This was, hands down, the favorite thing I made this Christmas season. I have loved Almond Roca since discovering it several years ago in an employer’s Christmas basket. It’s sweet and salty and the texture is perfect – crunchy, but not break-your-teeth hard. It had never occurred to me that I could actually make this candy at home, until I saw this post on Tasty Kitchen. And, now that I know I can make this at home, I pretty much want to make caramel and toffee all the time.
Soon after the post on Tasty Kitchen, there was also a recipe for Butter Toffee on Pioneer Woman, so I used a combo of the recipes.
This recipe is not for those afraid of butter. There are four sticks in this, plus sugar, water, salt, almonds, and semi-sweet chocolate chips. Basically, you melt the butter, add the water and sugar, and cook till it gets nice and dark. I used a 5.5 quart pot for this; the first time I made this, I actually started out in a smaller pot, but switched partway through.
I don’t have any process shots of this because, frankly, cooking sugar frightens me a bit, and I didn’t want to take my eye off of it for a second. The Tasty Kitchen post has great pics, so use that for reference.
I used a candy thermometer for this, since it seemed a little easier than trying to gauge the done-ness by eye, considering I’ve never made candy before. The Butter Toffee recipe says to cook to 298 degrees, and the first time I made this, it cooked to 298 degrees and it turned out perfect. There was also minimal burning on my pot.
The second time, however, it didn’t really go above 250 or so, and it was starting to get pretty dark and burn to the bottom of the pot, so I pulled it off the heat when it looked like the right color. The texture of the finished candy was a little off: it was a little bit sticky – meaning that although the candy was hard, it stuck a little to your teeth. After doing some research, I think that it may have had to do with the heat being too high, which led to burning, which led to me not cooking it long enough. Most recipes recommend cooking on medium heat, but the Tasty Kitchen one says high heat. I have revised the directions below to say medium. In retrospect, the fact that I had to switch pots midway through the cooking process the first time probably helped, because it cooled the mixture down a little bit so it didn’t burn. In addition, apparently overstirring can cause issues too – so I’ll have to try again with lower heat and less stirring.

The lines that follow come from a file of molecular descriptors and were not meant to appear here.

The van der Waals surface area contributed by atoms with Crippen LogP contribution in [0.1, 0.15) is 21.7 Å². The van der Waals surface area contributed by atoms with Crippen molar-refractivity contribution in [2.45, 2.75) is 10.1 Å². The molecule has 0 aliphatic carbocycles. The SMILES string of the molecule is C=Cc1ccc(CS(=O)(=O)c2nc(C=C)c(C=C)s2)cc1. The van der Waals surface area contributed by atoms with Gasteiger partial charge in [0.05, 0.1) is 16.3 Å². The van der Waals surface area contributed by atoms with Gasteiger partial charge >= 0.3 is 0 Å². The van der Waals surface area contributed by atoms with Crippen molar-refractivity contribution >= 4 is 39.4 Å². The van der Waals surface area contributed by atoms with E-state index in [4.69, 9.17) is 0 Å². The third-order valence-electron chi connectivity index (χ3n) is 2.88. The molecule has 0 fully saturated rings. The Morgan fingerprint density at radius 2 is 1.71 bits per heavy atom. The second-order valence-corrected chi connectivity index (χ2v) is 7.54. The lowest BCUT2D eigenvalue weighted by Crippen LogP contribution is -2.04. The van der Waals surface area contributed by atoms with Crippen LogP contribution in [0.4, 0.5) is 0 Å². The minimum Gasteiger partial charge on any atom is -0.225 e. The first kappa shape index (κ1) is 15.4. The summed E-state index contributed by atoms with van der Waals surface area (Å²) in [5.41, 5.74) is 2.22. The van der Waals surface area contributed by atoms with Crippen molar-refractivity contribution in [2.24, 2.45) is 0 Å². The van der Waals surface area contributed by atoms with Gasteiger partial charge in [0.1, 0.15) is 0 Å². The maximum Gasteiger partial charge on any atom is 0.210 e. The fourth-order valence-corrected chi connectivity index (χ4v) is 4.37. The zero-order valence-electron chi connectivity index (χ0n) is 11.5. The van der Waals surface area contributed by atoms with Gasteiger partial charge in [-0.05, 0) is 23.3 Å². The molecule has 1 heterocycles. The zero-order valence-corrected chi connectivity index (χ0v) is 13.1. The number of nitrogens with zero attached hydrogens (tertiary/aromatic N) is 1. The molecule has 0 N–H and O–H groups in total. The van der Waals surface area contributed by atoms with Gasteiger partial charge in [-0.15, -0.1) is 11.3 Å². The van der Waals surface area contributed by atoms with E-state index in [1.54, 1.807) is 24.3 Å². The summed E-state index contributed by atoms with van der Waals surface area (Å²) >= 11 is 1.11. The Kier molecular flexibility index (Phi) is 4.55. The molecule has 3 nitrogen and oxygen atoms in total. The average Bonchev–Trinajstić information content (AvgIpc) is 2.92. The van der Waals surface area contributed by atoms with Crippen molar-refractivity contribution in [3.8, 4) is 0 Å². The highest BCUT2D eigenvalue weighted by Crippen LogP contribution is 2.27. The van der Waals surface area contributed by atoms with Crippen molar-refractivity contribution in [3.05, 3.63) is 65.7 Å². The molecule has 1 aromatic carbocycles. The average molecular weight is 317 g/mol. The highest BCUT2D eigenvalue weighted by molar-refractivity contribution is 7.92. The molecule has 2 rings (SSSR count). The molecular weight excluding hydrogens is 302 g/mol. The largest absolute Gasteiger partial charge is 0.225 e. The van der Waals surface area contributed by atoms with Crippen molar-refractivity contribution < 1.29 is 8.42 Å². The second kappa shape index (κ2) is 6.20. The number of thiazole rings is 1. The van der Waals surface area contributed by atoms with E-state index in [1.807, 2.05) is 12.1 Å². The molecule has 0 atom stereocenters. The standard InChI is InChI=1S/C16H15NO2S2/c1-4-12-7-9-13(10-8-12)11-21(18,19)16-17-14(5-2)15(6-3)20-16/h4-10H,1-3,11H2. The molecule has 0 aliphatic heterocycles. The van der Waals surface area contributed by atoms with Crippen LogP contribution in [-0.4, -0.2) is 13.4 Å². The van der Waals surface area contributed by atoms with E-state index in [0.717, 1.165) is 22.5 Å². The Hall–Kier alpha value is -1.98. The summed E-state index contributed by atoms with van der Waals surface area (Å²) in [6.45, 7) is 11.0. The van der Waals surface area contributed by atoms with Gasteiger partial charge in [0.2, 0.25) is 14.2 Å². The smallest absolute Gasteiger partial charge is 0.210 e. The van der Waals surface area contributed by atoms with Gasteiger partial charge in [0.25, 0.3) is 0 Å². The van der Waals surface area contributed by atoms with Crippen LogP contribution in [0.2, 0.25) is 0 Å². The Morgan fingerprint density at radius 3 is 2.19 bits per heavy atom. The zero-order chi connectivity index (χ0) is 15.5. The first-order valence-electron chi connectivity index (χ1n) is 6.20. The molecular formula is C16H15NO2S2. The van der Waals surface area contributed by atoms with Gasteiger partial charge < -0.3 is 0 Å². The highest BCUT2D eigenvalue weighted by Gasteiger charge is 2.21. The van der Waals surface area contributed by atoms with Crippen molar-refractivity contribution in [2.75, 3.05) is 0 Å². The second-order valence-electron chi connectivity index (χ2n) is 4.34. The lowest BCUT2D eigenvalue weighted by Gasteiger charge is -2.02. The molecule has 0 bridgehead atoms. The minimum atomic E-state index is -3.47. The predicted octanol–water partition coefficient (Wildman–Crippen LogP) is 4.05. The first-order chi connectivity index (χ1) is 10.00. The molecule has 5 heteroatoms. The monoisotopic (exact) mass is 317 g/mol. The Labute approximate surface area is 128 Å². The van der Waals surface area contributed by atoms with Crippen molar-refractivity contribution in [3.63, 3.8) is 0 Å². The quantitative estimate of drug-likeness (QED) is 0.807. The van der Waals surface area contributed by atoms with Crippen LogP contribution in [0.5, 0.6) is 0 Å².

When it’s done, pull it off the heat, stir in the almonds, and pour onto a large, greased, rimmed half sheet pan (or jelly roll pan). Spread it out evenly, then sprinkle the chocolate chips on top. After a few seconds, the chocolate chips (I’m guessing you could also use other chocolate, chopped up) will be melty enough that you can spread it out evenly.
Then just sprinkle with chopped almonds, and let cool. I put mine in the fridge to help it along, and it cooled pretty quickly. I tried both scoring it and just breaking it, and I prefer just breaking it. Even though I scored it and most of the pieces broke along the lines, a lot of it just broke haphazardly anyway. This one pan was enough to fill a tin, which I brought into work. For the second batch, I included it in cookie tins that I gave to my PREP girls (with plenty leftover for me and my parents).
Homemade Almond Roca
Makes one 12″x17″ or 13″x18″ pan
-4 sticks (1 lb) butter (salted or unsalted)
-2 rounded cups white sugar
-1 teaspoon kosher salt
-4 Tablespoons water
-2 cups sliced almonds
-1 cup semi-sweet chocolate chips
-1/2 cup chopped almonds
- Grease a rimmed 12″x17″ or 13″x18″ jelly roll or sheet pan (I used nonstick cooking spray).
- Combine butter, sugar, salt, and water in a large saucepan or pot over medium heat.
- Bring to a boil, stirring gently but constantly. It will gradually change color and consistency, from thin to thick, light yellow to darker golden brown.
- Cook till it reaches a smooth, dark brown color, or till a candy thermometer reaches 298 degrees. This will probably take about 20 minutes.
- Remove from heat and add sliced almonds, stirring to combine.
- Pour onto baking sheet, spreading evenly with a silicon spatula or offset spatula.
- Immediately sprinkle chocolate chips evenly over the top of the toffee, and let sit for a few minutes to soften.
- Use a spatula to spread the chocolate evenly over the toffee.
- Sprinkle with chopped almonds.
- Once completely cooled, turn onto a large cutting board and use a knife to break it into pieces.
- Store in an airtight container.